New Saloon presents this kaleidoscopic adaptation of Anton Chekhov's
'Uncle Vanya.' More…
In 'Minor Character: Six Translations of Uncle Vanya at the Same Time,' a cast of 16 performers collage a century's worth of English translations of Chekhov's classic—from the flowery 1916 version to Google Translate's profoundly nonsensical rendition—into one sprawling, intimate, quietly disastrous evening.
“It is endlessly fascinating. The production never becomes confusing, lifting the play up in startling new ways...Morgan Green’s direction is superb, her use of space causes the play to surround you and she has such a handle on the arc of what the company has created, effortlessly shifting the show from epic moments to quiet emotional ones...I was on the edge of my seat throughout. It’s a piece that must have took a huge amount of work to achieve and it has certainly paid off.” Full Review
"New Saloon peppers Chekhov's tragicomedy with postmodern strategies. Not each of its staging gimmicks works, but the production does, turning a play that has been an autumnal meditation on aging into a spring-green forum on youth's discontents. Steered by director Morgan Green, the largely excellent cast performs various translations simultaneously...Yet all this hullabaloo doesn't confuse the core drama...The essentials remain: wisdom, sweetness—and melancholy, too." Full Review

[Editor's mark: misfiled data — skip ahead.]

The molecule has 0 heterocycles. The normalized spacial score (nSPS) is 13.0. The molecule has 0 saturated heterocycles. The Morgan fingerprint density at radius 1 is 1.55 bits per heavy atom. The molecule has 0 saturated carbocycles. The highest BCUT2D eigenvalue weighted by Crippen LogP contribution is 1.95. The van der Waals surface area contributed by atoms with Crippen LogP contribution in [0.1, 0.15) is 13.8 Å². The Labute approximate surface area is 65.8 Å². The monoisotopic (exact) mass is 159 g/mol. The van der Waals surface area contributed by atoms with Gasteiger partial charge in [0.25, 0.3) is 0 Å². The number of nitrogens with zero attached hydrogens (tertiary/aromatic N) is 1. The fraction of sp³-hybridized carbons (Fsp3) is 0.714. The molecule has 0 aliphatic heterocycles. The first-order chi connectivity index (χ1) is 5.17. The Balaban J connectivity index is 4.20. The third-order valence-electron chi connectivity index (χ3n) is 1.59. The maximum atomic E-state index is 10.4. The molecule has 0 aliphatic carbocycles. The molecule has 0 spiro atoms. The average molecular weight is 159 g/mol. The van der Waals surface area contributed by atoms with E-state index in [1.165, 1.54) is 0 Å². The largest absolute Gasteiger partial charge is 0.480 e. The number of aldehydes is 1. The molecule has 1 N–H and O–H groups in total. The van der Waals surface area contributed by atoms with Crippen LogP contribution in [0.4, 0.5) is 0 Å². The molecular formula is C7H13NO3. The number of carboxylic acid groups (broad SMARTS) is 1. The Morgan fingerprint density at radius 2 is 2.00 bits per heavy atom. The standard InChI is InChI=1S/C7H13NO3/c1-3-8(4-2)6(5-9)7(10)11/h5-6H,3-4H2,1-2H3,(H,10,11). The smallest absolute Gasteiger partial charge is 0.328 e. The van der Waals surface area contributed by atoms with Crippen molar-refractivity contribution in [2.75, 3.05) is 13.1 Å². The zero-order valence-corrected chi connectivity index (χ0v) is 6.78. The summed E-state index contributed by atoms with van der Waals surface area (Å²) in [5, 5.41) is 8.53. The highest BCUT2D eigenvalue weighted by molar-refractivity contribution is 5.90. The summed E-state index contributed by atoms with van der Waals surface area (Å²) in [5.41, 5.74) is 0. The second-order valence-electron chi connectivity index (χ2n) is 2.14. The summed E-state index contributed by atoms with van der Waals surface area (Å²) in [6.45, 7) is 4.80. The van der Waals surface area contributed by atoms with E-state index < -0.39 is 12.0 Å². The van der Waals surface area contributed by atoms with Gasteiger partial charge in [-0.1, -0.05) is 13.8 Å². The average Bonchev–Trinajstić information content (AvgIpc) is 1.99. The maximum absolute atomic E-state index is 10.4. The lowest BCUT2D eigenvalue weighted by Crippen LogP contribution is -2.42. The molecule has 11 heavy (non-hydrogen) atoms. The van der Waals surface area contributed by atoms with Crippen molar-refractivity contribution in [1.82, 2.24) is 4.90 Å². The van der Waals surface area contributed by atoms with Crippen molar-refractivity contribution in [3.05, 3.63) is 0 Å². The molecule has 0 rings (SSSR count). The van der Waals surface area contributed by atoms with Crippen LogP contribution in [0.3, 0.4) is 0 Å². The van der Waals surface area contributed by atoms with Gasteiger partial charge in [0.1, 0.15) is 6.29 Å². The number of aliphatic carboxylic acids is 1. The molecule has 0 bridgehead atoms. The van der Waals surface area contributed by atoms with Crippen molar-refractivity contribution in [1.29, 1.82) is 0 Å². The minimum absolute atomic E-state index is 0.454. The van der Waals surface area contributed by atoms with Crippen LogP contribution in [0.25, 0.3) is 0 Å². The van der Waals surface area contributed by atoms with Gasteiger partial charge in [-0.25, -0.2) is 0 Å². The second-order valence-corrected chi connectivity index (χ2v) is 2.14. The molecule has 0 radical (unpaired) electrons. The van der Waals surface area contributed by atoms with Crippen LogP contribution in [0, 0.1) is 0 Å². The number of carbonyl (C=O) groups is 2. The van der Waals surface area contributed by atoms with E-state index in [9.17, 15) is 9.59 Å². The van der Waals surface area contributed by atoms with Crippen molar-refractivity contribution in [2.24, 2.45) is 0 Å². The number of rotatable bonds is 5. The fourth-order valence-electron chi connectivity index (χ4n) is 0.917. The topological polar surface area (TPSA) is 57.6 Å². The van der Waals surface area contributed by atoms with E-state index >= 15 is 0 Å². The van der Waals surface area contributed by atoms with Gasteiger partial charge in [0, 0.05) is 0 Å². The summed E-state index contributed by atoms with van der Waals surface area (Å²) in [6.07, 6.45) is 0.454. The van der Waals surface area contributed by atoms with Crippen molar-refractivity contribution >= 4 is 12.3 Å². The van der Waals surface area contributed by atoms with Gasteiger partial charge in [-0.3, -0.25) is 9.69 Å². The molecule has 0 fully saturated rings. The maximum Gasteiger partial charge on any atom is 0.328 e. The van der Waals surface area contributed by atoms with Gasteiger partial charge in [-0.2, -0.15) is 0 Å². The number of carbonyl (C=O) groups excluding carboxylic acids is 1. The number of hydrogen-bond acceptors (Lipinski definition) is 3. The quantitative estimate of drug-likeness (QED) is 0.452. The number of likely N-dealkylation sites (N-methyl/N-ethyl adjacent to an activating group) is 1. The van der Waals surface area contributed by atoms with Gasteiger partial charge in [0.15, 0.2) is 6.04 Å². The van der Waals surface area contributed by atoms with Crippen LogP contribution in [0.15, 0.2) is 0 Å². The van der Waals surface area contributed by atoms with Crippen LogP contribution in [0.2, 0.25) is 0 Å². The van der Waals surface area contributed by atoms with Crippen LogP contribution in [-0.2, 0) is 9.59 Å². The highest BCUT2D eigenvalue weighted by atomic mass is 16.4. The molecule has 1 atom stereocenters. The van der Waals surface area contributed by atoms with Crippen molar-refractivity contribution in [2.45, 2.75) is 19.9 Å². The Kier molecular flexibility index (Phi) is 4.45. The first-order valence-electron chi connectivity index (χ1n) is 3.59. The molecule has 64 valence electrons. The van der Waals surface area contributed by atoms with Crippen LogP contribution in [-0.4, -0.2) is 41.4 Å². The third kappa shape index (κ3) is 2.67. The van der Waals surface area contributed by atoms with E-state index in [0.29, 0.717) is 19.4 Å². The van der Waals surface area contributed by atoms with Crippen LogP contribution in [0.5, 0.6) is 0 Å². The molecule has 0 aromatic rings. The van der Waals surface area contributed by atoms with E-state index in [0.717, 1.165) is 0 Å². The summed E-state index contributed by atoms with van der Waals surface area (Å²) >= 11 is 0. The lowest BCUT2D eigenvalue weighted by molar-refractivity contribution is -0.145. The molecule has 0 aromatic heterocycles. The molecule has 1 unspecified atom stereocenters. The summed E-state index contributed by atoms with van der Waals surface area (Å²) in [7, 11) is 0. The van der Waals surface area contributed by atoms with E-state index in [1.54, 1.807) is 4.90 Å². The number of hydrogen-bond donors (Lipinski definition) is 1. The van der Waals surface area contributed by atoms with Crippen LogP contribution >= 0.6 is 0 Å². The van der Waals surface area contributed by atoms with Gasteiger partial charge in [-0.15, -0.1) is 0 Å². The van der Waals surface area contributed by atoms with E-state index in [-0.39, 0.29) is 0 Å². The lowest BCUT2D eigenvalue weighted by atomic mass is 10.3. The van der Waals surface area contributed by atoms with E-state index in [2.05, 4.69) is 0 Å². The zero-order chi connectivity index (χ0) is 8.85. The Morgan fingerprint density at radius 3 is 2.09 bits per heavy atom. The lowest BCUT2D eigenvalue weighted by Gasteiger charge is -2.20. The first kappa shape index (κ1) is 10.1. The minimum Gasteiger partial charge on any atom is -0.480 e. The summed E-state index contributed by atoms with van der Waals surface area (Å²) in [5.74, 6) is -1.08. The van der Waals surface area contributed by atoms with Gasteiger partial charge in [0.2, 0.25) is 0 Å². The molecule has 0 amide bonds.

See it if great performances outweigh substance. If all things Vanya interest you. If mocking Russian angst amuses you.
Don't see it if You've had enough Vanya lately or you find Russian angst more tedious than funny or touching
See it if You like experimental theater. This mashup of many translations of Uncle Vanya moves fast. Entertaining.
Don't see it if Was confusing until I realized what was going on. Several actors voicing the same character, switching characters. It’s hard to follow.
See it if almost a symphonic experience; makes u hear dialog in new ways & makes you pay attention 2 MINOR CHARACTERS otherwise overlooked
Don't see it if gimmicky; if u don't know play well, u may get lost; fundamental problem: straight play itself w/o deconstruction is more powerful
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